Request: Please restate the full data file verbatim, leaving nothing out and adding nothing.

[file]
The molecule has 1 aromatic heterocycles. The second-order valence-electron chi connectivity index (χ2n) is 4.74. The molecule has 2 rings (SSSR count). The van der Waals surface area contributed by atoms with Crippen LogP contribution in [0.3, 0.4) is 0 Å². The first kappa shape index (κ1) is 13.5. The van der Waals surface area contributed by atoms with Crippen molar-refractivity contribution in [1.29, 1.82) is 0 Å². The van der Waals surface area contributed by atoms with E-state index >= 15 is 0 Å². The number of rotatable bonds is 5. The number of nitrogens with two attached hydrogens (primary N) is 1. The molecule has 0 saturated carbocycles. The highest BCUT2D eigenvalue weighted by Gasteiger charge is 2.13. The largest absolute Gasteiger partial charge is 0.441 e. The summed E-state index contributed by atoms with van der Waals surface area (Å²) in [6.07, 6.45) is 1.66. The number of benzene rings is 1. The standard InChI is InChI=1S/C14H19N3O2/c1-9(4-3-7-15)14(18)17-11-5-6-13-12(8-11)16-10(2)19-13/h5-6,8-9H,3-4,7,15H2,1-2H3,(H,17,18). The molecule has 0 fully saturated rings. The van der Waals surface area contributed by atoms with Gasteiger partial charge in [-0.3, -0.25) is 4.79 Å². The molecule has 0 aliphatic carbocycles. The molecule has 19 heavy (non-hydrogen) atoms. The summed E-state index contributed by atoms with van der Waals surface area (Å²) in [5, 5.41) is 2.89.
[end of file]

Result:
The molecule has 1 aromatic heterocycles. The second-order valence-electron chi connectivity index (χ2n) is 4.74. The molecule has 2 rings (SSSR count). The van der Waals surface area contributed by atoms with Crippen LogP contribution in [0.3, 0.4) is 0 Å². The first kappa shape index (κ1) is 13.5. The van der Waals surface area contributed by atoms with Crippen molar-refractivity contribution in [1.29, 1.82) is 0 Å². The van der Waals surface area contributed by atoms with E-state index >= 15 is 0 Å². The number of rotatable bonds is 5. The number of nitrogens with two attached hydrogens (primary N) is 1. The molecule has 0 saturated carbocycles. The highest BCUT2D eigenvalue weighted by Gasteiger charge is 2.13. The largest absolute Gasteiger partial charge is 0.441 e. The summed E-state index contributed by atoms with van der Waals surface area (Å²) in [6.07, 6.45) is 1.66. The number of benzene rings is 1. The standard InChI is InChI=1S/C14H19N3O2/c1-9(4-3-7-15)14(18)17-11-5-6-13-12(8-11)16-10(2)19-13/h5-6,8-9H,3-4,7,15H2,1-2H3,(H,17,18). The molecule has 0 fully saturated rings. The van der Waals surface area contributed by atoms with Gasteiger partial charge in [-0.3, -0.25) is 4.79 Å². The molecule has 0 aliphatic carbocycles. The molecule has 19 heavy (non-hydrogen) atoms. The summed E-state index contributed by atoms with van der Waals surface area (Å²) in [5, 5.41) is 2.89.